By Ajung Sojwal
One of the greatest tests that I face as a pastor is empathy. Not only for my parishioners, which is a natural expectation, but also for the one-legged homeless woman who parks her wheelchair right around the corner from our apartment building, shaking the few coins in her paper cup for all who care to hear, and the dust-covered 5-year-old Syrian boy against the brilliant red seat of the ambulance as he is readied to be taken from his bombed home to the hospital. Psychologists agree that empathy is essential for genuine human connections. Jesus probably had empathy in mind as one of the facets in the commandment to love our neighbors as ourselves. Paul Parkin, on one of the TEDx talks says, “Empathy doesn’t make assumptions… Empathy forges communications that is inquisitive, that is non-judgmental, that is validating and compassionate.”
However, empathy does not well up easily when you are sitting with the fourth family in two months who have lost their loved one. Empathy is hard as you hug, again, the sobbing single mom who has had yet another abortion because every form of birth control makes her sick, she says. Empathy is hard as you pass around the peace in the sanctuary and you realize your 80-year-old Mrs. Smith is, as always, happier than most, not so much because of a great worship service, but because she is inebriated. But most of all, empathy is downright impossible when you try to be with someone in their pain and suddenly you realize you have become for them the very thing to fling their pain at.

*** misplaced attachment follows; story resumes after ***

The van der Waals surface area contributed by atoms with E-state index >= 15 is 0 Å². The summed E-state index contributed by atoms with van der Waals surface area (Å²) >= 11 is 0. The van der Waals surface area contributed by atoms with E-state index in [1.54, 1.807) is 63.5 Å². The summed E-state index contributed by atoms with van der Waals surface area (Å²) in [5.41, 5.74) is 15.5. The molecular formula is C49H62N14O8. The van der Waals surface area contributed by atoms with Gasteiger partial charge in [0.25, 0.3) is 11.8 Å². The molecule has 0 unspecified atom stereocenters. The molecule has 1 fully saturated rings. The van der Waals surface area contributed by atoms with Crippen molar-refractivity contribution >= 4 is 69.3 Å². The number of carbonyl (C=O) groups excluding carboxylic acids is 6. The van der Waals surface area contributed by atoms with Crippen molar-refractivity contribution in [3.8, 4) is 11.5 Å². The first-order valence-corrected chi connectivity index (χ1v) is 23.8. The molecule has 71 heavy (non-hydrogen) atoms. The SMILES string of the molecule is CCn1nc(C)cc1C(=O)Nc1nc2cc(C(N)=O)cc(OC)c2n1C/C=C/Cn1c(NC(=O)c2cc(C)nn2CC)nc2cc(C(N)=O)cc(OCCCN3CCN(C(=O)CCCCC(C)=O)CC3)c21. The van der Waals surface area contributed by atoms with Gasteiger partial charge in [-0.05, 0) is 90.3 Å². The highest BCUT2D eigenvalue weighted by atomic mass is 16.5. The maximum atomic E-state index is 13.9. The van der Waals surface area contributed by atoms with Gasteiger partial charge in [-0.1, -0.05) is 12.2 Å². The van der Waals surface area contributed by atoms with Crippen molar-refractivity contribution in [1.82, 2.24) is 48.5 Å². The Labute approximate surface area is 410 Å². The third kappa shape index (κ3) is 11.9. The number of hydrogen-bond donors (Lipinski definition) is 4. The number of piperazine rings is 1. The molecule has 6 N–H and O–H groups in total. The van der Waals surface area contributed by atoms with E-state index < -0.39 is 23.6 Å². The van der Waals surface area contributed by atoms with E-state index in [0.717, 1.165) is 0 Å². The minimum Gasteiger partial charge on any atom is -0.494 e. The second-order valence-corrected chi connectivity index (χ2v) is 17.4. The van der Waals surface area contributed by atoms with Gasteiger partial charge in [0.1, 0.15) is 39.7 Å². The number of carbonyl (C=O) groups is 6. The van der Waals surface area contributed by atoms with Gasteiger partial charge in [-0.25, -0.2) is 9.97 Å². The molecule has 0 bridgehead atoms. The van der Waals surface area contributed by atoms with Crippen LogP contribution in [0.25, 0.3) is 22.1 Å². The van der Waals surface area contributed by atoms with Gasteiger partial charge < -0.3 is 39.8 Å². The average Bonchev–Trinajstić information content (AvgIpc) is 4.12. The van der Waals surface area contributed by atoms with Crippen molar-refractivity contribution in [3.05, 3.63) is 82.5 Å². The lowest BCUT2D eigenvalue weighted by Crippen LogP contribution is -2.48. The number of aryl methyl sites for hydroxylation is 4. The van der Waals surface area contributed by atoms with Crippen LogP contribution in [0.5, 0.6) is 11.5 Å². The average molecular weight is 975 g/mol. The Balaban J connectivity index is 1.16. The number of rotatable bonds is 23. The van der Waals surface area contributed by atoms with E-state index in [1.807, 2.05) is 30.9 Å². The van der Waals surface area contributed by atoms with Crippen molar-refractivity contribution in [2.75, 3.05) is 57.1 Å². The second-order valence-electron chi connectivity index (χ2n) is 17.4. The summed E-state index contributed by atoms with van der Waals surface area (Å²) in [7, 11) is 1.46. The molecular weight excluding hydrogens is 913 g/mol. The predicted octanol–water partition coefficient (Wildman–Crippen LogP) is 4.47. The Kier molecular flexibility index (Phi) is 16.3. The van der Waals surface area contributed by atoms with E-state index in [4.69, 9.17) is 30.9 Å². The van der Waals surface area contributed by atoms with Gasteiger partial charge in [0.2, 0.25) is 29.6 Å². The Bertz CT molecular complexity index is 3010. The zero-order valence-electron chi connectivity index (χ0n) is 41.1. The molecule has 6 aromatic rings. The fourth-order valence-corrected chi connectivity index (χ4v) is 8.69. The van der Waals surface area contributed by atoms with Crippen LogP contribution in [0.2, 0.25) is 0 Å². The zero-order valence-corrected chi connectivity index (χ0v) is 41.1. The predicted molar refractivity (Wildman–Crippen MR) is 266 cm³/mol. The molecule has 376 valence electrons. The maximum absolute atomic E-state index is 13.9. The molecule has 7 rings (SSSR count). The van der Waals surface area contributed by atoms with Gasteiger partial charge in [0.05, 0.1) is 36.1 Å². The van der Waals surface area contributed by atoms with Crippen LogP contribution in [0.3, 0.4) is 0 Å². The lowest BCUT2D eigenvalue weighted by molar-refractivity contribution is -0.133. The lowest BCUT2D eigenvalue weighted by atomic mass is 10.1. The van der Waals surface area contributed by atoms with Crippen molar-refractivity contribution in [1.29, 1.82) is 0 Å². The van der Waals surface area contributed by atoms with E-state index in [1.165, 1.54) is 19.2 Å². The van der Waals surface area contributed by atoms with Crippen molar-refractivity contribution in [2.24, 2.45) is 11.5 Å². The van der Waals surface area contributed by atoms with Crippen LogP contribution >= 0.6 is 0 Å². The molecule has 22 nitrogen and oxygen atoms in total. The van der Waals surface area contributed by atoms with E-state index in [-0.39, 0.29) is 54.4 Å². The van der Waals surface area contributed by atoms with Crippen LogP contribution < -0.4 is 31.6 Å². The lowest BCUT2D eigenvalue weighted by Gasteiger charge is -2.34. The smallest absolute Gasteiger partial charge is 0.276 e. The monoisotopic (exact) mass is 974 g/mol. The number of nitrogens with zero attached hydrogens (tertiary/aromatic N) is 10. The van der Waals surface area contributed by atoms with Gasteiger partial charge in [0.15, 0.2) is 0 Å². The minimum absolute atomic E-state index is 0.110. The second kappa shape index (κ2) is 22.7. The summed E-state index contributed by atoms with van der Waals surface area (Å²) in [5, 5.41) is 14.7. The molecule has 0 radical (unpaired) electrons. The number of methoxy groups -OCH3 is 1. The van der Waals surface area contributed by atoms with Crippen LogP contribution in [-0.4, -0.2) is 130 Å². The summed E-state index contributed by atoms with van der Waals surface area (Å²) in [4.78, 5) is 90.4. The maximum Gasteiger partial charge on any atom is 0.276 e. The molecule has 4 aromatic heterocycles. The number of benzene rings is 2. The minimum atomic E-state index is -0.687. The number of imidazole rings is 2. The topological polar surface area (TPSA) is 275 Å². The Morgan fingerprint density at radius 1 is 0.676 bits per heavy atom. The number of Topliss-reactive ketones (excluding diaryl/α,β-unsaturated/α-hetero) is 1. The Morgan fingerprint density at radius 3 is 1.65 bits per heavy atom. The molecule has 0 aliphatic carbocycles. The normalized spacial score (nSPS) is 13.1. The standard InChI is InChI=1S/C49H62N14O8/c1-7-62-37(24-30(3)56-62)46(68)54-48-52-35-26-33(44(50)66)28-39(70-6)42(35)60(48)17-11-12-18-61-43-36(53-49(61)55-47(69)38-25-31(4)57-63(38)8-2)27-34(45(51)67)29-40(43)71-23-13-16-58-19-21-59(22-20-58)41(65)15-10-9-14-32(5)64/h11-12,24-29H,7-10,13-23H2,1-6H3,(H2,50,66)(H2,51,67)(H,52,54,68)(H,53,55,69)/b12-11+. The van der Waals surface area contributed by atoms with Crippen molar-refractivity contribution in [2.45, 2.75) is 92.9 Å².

For all the joys of being present for people in their time of celebrations and their cautious inquiry into Christian discipleship, there is nothing more formative for the priest than being present to someone in their sorrow of being a finite human being with all its pitfalls. To be able to peer into the agony of someone’s loss, someone’s shame and guilt, someone’s fear and anger, and someone’s helplessness is to find the courage to see myself in the pain-stricken eyes of the one who gives me the privilege to enter their vulnerability. I step into this ministry of presence with the reminder that this is the stuff of Jesus’ own incarnation amongst us. I pray that I too will find it in me, to allow another, a glimpse into my soul and see our shared efforts to summon a holy mandate to care. When all is said, it becomes profoundly clear that deep down we all yearn for one thing desperately: to be known and loved for exactly who we are.
Like a warm shower after battling the cold winter wind,
compassion washes over me from far above my armored heart.
From the crown of my head — drenching every single hair,
mingling with tears, finding every crack and dry patch;
unfurling my soul, hugging my guts and clearing my pores;
sweeping down in a torrent around my mud-caked feet,
I feel Jesus’ unfettered love; not just for me, not just for him;
but for us all who inhabit this fragile network of connections.
Such can only be divinity seeping into my callousness,
for this infinite flow of compassion to be shown,
for the one who falls yet again here in this pool of pain.
Here is where I dare hope in our healing — in
the presence of the one who climbs the ravine to find us.
The Rev. Ajung Sojwal is an Episcopal priest based in the Diocese of New York. Originally from the state of Nagaland, India. Currently, she lives in New York City with her husband and one of their daughters.